July 25, 2016

EP. 134 — Why Our Society Is Engineered To Make Us Feel Lonely

The prominent philosophers The Righteous Brothers once warned about “los[ing] that loving feeling,” and the sentiment was famously echoed in the 1986 fighter pilot documentary ‘Top Gun’. After having lost said loving feeling, the brothers (not actually brothers) felt as if they couldn’t go on. The sensation they felt wasn’t poetic exaggeration. The Righteous Brothers, along with brothers Maverick and Goose were experiencing a very real and potentially dangerous biological response known as skin hunger.

Skin hunger is your body’s reaction to lack of physical touch and it affects an increasing number of Americans while being a non existent phenomenon in more touch-happy countries like France. The problem that we’re learning is that without skin-to-skin touch (might we add that it doesn’t have to be sexual), your body doesn’t produce the hormone oxytocin. Without that natural chemical, adults are more susceptible to depression and infants can have developmental problems or even die.

On this week’s podcast, Jack O’Brien and Cracked editor Robert Evans are first joined by Dr. Kory Floyd, a professor at the University of Arizona, to talk about the physiological and sociological repercussions of skin hunger and why it’s so prominent in today’s culture. Later Jack and Robert are joined by Jean Franzblau of the Cuddle Sanctuary in Los Angeles and Travis Ashkenasy, an independent contractor, to talk about the services they provide as professional cuddlers and why you shouldn’t be embarrassed to seek out a cuddle party.

This episode is sponsored by Magoosh, The Bouqs, and Credit Karma.


Psychology Today: What Lack of Affection Can Do to You: https://goo.gl/HOlA9y

Sebastian Junger TED Talk on PTSD, Loneliness: https://goo.gl/e31gD3

NYT Book Review: Sebastian Junger’s ‘Tribe’: http://goo.gl/ysbAAd

Tiffany Field’s Book ‘Touch’: https://goo.gl/oj4NzM

Tiffany Field’s Study of Touch at McDonald’s in the US and France: https://goo.gl/LxipQv

Do High Fives Help Sports Teams?: https://goo.gl/7OJlY9

Recent Episodes

January 26, 2020

Freedom sucks…and that is why we have to defend it. Because our democracy involves doing a lot of stuff that takes energy, takes time, and lacks that Michael Bay Quality that only a surprise missile launch can provide. So on this episode of The Cracked Podcast, Alex Schmidt and special guest Jason Pargin (who writes for Cracked as David Wong) are exploring the ways being afraid of everything (an easy action) can stop us from being free. Discover the decades-long tradition of some Americans wanting to give up everything in exchange for not needing to think, the centuries-long tradition of people inciting fake panics, and the reasonable ways you can help change things for the better.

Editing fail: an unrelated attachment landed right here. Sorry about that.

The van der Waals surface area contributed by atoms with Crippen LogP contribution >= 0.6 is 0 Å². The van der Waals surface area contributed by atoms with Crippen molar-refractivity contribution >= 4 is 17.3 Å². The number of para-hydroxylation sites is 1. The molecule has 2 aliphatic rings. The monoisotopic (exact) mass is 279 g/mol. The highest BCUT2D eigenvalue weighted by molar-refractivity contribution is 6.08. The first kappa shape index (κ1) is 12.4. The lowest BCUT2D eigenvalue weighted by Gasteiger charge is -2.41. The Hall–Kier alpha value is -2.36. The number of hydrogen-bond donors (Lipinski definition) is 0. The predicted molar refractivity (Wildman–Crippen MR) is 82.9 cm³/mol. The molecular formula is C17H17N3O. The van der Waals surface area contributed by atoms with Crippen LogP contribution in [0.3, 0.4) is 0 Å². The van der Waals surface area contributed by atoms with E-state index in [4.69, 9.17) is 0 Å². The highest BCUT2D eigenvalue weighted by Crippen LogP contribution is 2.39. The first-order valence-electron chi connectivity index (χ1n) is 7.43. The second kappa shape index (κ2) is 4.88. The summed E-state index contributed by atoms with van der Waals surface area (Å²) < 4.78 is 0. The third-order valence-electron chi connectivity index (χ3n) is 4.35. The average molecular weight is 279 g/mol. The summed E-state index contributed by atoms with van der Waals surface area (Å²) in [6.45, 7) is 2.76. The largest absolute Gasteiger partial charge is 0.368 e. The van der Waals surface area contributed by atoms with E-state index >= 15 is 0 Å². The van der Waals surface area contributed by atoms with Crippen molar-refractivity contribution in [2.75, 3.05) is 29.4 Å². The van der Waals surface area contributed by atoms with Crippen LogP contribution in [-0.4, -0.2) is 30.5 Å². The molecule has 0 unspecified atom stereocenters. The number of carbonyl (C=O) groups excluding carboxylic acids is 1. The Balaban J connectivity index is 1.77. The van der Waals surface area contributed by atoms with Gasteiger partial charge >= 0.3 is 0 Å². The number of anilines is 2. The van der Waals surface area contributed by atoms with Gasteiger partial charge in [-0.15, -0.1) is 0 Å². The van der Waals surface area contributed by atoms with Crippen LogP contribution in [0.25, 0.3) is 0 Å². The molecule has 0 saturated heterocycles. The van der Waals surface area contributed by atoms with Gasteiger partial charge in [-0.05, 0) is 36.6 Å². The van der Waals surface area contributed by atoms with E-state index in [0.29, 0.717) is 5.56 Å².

Footnotes: https://www.cracked.com/podcast/why-fear-based-democracies-arenE28099t-free-with-jason-pargin/

January 19, 2020

How’s your local shopping mall doing? Have you checked on it lately? Swing by sometime, because its department store might’ve turned into a call center or a hospital or a go-kart track. On this episode of The Cracked Podcast, Alex Schmidt is joined by the one and only Kai Ryssdal (Marketplace, Make Me Smart) for a look at surprising, strange, and shocking stories from all over the U.S. economy. Discover an international pig flu, a 26-word statement that built the modern Internet, and more amazing ways cash is ruling everything around you. By the way, if you’re an American listener, you spent the past few years funding an astonishingly huge bailout. Surprise! Listen for details!

Footnotes: https://www.cracked.com/podcast/5-parts-u.s.-economy-that-are-stranger-than-you-think

January 12, 2020

Movies, TV, gaming: three things that are theoretically a waste of time. Oh sure, they deliver value in the art sense, and comfort in the goofing-off sense. But what if they’re more valuable than that? What if consuming shows and playing video games (accidentally) turns people into real-life heroes? On this episode of The Cracked Podcast, Alex Schmidt is joined by comedians/writers Caitlin Gill and Alex Watt for a look at the surprising number of times that exact thing happened. They’ll explore stories of regular people who saved a life thanks to skills gained randomly from cartoons, sitcoms, ‘World Of Warcraft’, and more silly entertainment.

Footnotes: https://www.cracked.com/podcast/9-times-pop-culture-accidentally-taught-people-to-save-lives/